Case in point: "The Syrian Bride", from director Eran Riklis, tells the story of a young woman from the Golan Heights who's engaged to be married to a soap opera star in Damascus. The Golan Heights is part of territory that the Israelis seized from Syria during The Six-Day War in 1967, and Syria still considers it part of their country. In fact, the Druze, the ethnic minority who live there, including our bride, also consider themselves Syrian and many of them have refused Israeli citizenship. Her family is hoping she can have a better life in Damascus, and have agreed to this arranged marriage. But, because of the political situation, once she crosses over the border into Syria, she can never come back to Israel to see her family again. So, in many ways, her wedding day is like a living funeral. It's just an incredibly beautiful film that makes the politics of the region deeply personal. I don't know if it has an American distributor yet, which is a real shame. If you manage to catch it on video or at a festival, I highly recommend checking it out.
On the opposite end of the spectrum is the intense drama, Paradise Now. Produced by an Israeli, but directed by a Palestinian, it follows two Palestinian men who volunteer to become suicide bombers. You watch them transform from a pair of shaggy, laid-back auto mechanics, into sleek, focused, living killing devices as they prepare for their last day on this Earth. Then, the plan goes totally wrong and the two of them are actually forced to confront their reasons for volunteering in the first place. Again, an instance where the political is simply a manifestation of the violently personal.
When we screened this film during the class, once of the producers came to speak afterwards. Needless to say, a number of Israeli students gave him a real tongue-lashing for glorifying the suicide bombers. One of the Jewish American students even went so far as to accuse the film of being anti-Semitic because she was unsatisfied with how it depicted the impact of the bombers on Israeli society. In the end, all of his detractors felt that the film was unbalanced.
To which, I say, "of course".
Film is not journalism. It has absolutely NO obligation to be balanced. It's a story, and every story is entitled to it's point of view. Personally, I didn't think the film was particularly anti-Semitic because, quite frankly, you never see the Israelis. The Palestinian characters talk about them like they're an abstraction, in much the way a lot of Black Americans talk about "The White Man". The film had no intention to be balanced - it's a Palestinian story. An unpleasant one, I'll grant you. But, let's be honest - it's not like there is anyone who DOESN'T know the impact of suicide bombers.
I'm much more interested in "why?". Why would someone, another human being, with a family and a job and a life, volunteer to die just so they could kill complete strangers? I suspect that the answers lie in a despair that is so pervasive, that one can begin to feel that they're one of the walking dead.
While I was there, I also caught a free screening of The French Connection in honor of the director William Freidkin, who was in Tel Aviv directing an opera version of "Samson & Delilah". And, while that particular film is still fairly popcorn, the opportunity to hear Friedkin talk coincided nicely with these two Middle Eastern films. Freidkin told a story about his first film: when he was a young man working for a local TV station in Chicago, he met a priest at a party who worked on Death Row. Friedkin asked the priest if he thought any of those prisoners were actually innocent. When he told him yes, Friedkin grabbed a camera and a cameraman from his station and marched right down to the State Penitentiary. The end result was the TV documentary "The People vs. Paul Crump". Once that film found it's way into the hands of the Governor of Illinois, Paul Crump was granted a stay of execution.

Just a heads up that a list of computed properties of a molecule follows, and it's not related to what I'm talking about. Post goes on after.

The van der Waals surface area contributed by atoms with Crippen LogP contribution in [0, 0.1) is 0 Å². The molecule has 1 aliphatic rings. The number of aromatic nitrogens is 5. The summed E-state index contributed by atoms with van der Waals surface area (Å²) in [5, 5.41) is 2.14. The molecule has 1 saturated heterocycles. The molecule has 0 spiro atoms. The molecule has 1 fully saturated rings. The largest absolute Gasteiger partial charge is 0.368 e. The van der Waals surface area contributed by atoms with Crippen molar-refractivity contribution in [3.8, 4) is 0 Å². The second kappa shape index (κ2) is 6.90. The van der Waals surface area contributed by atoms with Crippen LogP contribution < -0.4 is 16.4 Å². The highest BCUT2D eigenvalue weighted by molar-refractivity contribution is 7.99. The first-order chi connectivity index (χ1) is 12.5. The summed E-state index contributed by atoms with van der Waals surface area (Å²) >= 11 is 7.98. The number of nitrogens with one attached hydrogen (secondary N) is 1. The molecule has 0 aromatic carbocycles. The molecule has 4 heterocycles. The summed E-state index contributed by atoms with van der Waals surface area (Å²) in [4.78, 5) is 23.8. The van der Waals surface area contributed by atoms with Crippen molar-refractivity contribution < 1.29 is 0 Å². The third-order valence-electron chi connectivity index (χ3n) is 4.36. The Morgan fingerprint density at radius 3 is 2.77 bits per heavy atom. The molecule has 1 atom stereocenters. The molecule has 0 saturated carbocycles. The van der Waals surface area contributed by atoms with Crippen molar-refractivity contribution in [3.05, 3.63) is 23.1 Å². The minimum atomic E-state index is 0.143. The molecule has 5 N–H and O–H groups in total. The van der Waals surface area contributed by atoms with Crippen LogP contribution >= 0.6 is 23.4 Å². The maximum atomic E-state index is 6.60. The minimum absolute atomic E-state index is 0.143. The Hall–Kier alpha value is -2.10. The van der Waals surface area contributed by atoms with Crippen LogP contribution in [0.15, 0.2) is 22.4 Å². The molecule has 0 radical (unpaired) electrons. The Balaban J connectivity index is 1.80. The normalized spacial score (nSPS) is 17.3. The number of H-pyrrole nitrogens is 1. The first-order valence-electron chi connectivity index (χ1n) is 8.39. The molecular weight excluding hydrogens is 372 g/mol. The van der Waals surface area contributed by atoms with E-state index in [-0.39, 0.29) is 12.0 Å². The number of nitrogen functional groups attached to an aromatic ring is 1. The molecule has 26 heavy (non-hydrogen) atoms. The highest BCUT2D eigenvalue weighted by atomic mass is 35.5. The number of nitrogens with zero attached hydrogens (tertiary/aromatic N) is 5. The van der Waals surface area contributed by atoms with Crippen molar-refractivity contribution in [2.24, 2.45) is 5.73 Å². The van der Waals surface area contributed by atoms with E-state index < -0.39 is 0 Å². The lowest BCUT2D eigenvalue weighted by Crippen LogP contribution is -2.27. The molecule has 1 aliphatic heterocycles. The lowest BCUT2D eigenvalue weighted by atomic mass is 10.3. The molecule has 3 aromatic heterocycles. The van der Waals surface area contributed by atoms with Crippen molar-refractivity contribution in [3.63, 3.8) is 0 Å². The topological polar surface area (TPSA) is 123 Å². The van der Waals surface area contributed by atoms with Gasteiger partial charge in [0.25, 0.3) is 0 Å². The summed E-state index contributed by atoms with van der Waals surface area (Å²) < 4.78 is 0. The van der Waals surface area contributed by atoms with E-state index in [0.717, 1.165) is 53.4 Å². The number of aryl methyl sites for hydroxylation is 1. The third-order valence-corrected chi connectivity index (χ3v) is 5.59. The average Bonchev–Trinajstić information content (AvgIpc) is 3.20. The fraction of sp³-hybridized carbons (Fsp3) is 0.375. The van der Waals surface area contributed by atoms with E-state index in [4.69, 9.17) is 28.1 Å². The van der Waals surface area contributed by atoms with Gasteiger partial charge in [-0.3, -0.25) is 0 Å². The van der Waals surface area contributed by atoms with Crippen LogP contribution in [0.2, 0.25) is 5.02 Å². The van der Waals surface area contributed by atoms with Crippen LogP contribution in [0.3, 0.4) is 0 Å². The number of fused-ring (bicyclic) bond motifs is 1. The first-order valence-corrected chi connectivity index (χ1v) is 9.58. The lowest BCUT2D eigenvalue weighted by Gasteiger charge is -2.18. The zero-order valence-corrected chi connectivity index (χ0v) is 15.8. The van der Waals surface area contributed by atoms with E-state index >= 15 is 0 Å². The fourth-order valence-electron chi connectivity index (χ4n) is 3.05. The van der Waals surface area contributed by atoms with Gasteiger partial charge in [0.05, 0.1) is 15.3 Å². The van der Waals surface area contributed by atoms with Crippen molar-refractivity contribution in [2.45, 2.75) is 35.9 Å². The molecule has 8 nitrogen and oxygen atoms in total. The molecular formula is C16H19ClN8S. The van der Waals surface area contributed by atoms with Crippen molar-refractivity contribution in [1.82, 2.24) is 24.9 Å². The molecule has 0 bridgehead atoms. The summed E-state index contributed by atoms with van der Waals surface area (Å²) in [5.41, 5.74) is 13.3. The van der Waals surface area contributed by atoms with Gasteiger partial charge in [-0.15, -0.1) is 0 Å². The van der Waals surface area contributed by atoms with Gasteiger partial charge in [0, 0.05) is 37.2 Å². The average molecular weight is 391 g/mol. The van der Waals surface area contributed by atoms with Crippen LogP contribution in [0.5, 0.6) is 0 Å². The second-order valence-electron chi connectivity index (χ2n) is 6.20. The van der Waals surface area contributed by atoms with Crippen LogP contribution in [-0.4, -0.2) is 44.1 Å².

In Freidkin's words:
"That's when I learned that a film can save a life."
Why am I saying all of this?
I am a filmmaker.
In fact, my first produced feature film could be coming to a theatre near you in 2006. But more about that much, much later.
I love movies, and I've loved them all my life. Perhaps they're why I don't really have a Baltimore accent - because I was spending more time with James Bond and Superman and Indiana Jones and Herbert West and Scotty Ferguson and Mike Church, than with the people across the street. But, I firmly believe that movies matter.
Vertigo matters to me.
Apocalypse Now matters to me.
American Beauty matters to me. Crouching Tiger, Hidden Dragon matters to me. Menace II Society matters to me.
Even genre films like Forbidden Planet and Star Trek II and John Carpenter's The Thing or comedies like 50 First Dates or even a deeply flawed movie like Ali matter to me. They matter in my life.
And they matter not because they're historically accurate or chock full o' facts or a bold indictment of some great wrong.
They matter because they move me. They move me to laugh, or cry, or cheer, or scream, from some place deep inside my heart.
I was asked recently about a film I'd just seen in the theatres, which was #1 at the box office, and I couldn't give it a ringing endorsement. It had it's moments, and the actors were fine and the production was sound.
But, when the credits rolled, the audience simply filed out in silence. No chatter. No applause. Nothing.
In the end, this particular movie simply didn't matter to me. And, I suspect that many of my fellow audience members felt the same way.
The Syrian Bride and Paradise Now matter to the lives of thousands of people I'll never meet across Israel, who's stories may have never been told.
And they remind me that, when I make films, they must matter. First and foremost, they must move my soul first.